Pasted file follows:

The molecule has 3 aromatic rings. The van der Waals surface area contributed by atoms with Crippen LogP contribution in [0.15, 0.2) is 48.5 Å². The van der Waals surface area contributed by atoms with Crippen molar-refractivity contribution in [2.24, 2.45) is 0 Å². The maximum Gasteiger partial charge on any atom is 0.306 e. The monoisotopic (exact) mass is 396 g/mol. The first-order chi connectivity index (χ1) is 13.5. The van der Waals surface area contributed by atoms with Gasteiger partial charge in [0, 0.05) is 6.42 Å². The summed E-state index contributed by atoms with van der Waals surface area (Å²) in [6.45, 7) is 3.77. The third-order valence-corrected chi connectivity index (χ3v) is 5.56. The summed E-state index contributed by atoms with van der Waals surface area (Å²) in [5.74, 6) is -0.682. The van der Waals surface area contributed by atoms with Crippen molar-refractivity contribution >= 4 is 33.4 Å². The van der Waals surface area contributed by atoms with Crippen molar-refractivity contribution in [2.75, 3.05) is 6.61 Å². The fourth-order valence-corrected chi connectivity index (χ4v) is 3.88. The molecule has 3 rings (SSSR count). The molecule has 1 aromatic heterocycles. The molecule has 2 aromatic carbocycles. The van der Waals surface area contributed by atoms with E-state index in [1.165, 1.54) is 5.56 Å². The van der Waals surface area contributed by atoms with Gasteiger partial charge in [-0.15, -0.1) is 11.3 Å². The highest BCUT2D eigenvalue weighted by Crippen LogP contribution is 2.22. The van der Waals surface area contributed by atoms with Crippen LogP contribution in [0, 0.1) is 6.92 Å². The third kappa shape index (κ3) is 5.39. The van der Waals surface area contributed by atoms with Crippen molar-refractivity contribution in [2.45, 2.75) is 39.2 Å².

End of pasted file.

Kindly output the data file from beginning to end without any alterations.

The molecule has 3 aromatic rings. The van der Waals surface area contributed by atoms with Crippen LogP contribution in [0.15, 0.2) is 48.5 Å². The van der Waals surface area contributed by atoms with Crippen molar-refractivity contribution in [2.24, 2.45) is 0 Å². The maximum Gasteiger partial charge on any atom is 0.306 e. The monoisotopic (exact) mass is 396 g/mol. The first-order chi connectivity index (χ1) is 13.5. The van der Waals surface area contributed by atoms with Gasteiger partial charge in [0, 0.05) is 6.42 Å². The summed E-state index contributed by atoms with van der Waals surface area (Å²) in [6.45, 7) is 3.77. The third-order valence-corrected chi connectivity index (χ3v) is 5.56. The summed E-state index contributed by atoms with van der Waals surface area (Å²) in [5.74, 6) is -0.682. The van der Waals surface area contributed by atoms with Crippen molar-refractivity contribution >= 4 is 33.4 Å². The van der Waals surface area contributed by atoms with Crippen molar-refractivity contribution in [2.75, 3.05) is 6.61 Å². The fourth-order valence-corrected chi connectivity index (χ4v) is 3.88. The molecule has 3 rings (SSSR count). The molecule has 1 aromatic heterocycles. The molecule has 2 aromatic carbocycles. The van der Waals surface area contributed by atoms with E-state index in [1.165, 1.54) is 5.56 Å². The van der Waals surface area contributed by atoms with Gasteiger partial charge in [-0.15, -0.1) is 11.3 Å². The highest BCUT2D eigenvalue weighted by Crippen LogP contribution is 2.22. The van der Waals surface area contributed by atoms with Crippen LogP contribution in [0, 0.1) is 6.92 Å². The third kappa shape index (κ3) is 5.39. The van der Waals surface area contributed by atoms with Crippen molar-refractivity contribution in [2.45, 2.75) is 39.2 Å².